Chapter Five - A Sunday of Super Sights, Part I
Trip Start Sep 28, 2011
23Trip End Oct 14, 2011
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Where I stayed
It's our third day, and it’s time to see the highlights of Istanbul, namely the Blue Mosque, Hagia Sophia and Topkapi Palace.
Today is Sunday. There are cruise ships in port and we have been told that all of the above attractions will be swarming with tourists. Deciding to jump the gun, we plan to visit the Blue Mosque as soon as it opens for prayer just after sunrise. We are up at 7 and out by 8, only to find that although the mosque is open for prayer, it isn’t open for tourists until 9! So it’s back to the hotel for breakfast.
By the time we return Sultanahmet Square is packed with motor coaches and seething with tourists.
This is the first of several mosques we will visit, so we are suitably impressed with the magnificence. Prior to entering we must remove our shoes and are provided with plastic bags to carry them in until we exit. Women must also cover their heads, though we find that at least in Istanbul tourists are generally allowed to skip this requirement.
Unlike Gothic cathedrals that tend to be long and high, the mosques of Istanbul are wide and high. The huge dome covers a vast open area with massive columns at each of the four corners. There are no rows of seats, but in compensation the floor is covered with beautiful Turkish carpets. No wonder they want our shoes off! Muslins stand and kneel to pray and do not use chairs, rather sitting cross-legged on the lovely rugs.
We are not to witness prayers, as we tourists are shuttled out to accommodate the next assembly of worshipers. But we still have time enough to wonder at the marvelous mosaic and marble designs on the walls and dome
We depart this holy building, leaving our plastic bags in the recycling bin and cross over the square to the Hagia Sophia. On the way I stop at the row of ATM machines. I slip my Chase debit card into the HSBC machine and this time request 1,000 Turkish lire (US$ 532). It is denied. Oh no! Don’t say my card is no longer valid in Turkey. I try the next machine from another bank. Same result. If I keep on doing this I’m sure one of the machines will gobble up my card.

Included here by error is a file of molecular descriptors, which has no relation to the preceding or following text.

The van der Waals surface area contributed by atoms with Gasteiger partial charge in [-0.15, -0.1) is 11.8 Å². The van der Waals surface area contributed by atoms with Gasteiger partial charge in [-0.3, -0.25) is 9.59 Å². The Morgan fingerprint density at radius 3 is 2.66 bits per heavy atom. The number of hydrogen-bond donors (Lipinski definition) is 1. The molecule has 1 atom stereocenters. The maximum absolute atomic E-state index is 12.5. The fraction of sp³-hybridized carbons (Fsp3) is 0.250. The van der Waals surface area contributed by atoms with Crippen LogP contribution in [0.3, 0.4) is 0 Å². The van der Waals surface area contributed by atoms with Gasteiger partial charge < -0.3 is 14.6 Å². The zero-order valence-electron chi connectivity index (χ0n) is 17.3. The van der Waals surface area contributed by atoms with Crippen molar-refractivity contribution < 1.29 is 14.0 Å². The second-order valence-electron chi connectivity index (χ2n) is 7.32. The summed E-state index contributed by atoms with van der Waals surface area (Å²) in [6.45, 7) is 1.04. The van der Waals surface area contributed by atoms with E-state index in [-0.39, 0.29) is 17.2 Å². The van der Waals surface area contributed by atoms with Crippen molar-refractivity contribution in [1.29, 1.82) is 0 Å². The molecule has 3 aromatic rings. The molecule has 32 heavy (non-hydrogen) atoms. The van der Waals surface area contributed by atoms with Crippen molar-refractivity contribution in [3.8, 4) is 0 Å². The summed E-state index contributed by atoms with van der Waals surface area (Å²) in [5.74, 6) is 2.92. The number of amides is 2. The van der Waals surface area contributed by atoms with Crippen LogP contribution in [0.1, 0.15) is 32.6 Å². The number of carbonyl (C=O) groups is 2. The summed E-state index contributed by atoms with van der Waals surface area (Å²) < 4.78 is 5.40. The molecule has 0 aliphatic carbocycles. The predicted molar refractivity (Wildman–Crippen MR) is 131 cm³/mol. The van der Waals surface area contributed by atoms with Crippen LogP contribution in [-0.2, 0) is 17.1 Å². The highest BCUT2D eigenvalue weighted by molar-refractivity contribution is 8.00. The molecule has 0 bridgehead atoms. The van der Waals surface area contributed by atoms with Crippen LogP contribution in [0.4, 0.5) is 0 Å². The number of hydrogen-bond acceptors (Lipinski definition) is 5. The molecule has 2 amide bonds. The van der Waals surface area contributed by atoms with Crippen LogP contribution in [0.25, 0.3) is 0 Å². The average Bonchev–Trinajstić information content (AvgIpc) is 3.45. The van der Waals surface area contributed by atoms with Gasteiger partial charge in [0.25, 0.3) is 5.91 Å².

"Try a lower amount" suggests a bystander. “Mine worked just fine for 500 lire. Probably there is a limit on your card how much you can take out at one time.”
Maybe I’m being too greedy. I try 500. Phew, it works! What a relief!
“Look at that bloody queue!” Arriving at the Hagia Sophia, we find there is an excruciatingly long line of tourists winding around the entrance waiting to get inside.
“I know I’m English, but I’m not into queuing. Let’s do Topkapi Palace instead and come back here later.”
Topkapi is just down the street and passing through the Gate of Salutation we pay our $10 entrance fee
“This doesn’t look like any palace I’ve seen up to now.” remarks Miryam.
“Silly, of course it doesn’t. It’s a Turkish palace. We are not in Kansas any more.”
In fact to our eyes, it doesn’t look all that palatial either, so much so that a later sultan built a European style palace on the shores of the Bosphorus, the Dolmabahçe Palace which we had seen yesterday on our cruise. He did this just to impress the European royals, but the construction almost broke the Turkish economy.
Topkapi is made up of multiple courtyards that become more intimate as you penetrate the palace. At the far end is the sultan’s residence, with stunning views over the Bosphorus and the city of Istanbul, split between Europe and Asia.
We stand in line to enter the Royal Treasury, with gold, diamonds, emeralds and any number of other precious stones on view. These are the crown jewels of the Ottoman Empire.
“Now you see why I ordered that old 1964 Melina Mercouri film the other day from Netflix. We are actually going to see the real jewelled dagger that was stolen in the movie. Do you remember Topkapi?”